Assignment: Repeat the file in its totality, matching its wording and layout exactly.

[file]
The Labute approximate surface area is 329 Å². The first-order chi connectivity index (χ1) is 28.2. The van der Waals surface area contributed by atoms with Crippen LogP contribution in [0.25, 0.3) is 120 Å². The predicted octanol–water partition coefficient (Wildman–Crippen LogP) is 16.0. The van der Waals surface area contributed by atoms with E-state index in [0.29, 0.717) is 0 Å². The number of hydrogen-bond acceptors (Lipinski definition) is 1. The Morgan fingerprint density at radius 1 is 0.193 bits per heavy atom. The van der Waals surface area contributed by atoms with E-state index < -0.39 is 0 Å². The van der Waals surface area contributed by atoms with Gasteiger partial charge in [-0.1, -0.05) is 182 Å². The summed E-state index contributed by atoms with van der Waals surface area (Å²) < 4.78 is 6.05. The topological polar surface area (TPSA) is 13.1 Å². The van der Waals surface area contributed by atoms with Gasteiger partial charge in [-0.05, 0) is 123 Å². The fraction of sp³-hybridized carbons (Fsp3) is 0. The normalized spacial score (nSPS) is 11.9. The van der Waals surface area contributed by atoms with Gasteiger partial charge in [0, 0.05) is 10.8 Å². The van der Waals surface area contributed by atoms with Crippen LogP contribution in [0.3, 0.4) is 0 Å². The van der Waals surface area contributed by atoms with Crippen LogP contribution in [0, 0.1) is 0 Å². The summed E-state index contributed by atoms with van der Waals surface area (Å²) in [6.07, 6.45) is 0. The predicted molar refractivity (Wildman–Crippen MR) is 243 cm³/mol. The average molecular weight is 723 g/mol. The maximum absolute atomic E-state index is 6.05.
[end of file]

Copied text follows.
The Labute approximate surface area is 329 Å². The first-order chi connectivity index (χ1) is 28.2. The van der Waals surface area contributed by atoms with Crippen LogP contribution in [0.25, 0.3) is 120 Å². The predicted octanol–water partition coefficient (Wildman–Crippen LogP) is 16.0. The van der Waals surface area contributed by atoms with E-state index in [0.29, 0.717) is 0 Å². The number of hydrogen-bond acceptors (Lipinski definition) is 1. The Morgan fingerprint density at radius 1 is 0.193 bits per heavy atom. The van der Waals surface area contributed by atoms with E-state index < -0.39 is 0 Å². The van der Waals surface area contributed by atoms with Gasteiger partial charge in [-0.1, -0.05) is 182 Å². The summed E-state index contributed by atoms with van der Waals surface area (Å²) < 4.78 is 6.05. The topological polar surface area (TPSA) is 13.1 Å². The van der Waals surface area contributed by atoms with Gasteiger partial charge in [-0.05, 0) is 123 Å². The fraction of sp³-hybridized carbons (Fsp3) is 0. The normalized spacial score (nSPS) is 11.9. The van der Waals surface area contributed by atoms with Gasteiger partial charge in [0, 0.05) is 10.8 Å². The van der Waals surface area contributed by atoms with Crippen LogP contribution in [0.3, 0.4) is 0 Å². The van der Waals surface area contributed by atoms with Crippen LogP contribution in [0, 0.1) is 0 Å². The summed E-state index contributed by atoms with van der Waals surface area (Å²) in [6.07, 6.45) is 0. The predicted molar refractivity (Wildman–Crippen MR) is 243 cm³/mol. The average molecular weight is 723 g/mol. The maximum absolute atomic E-state index is 6.05.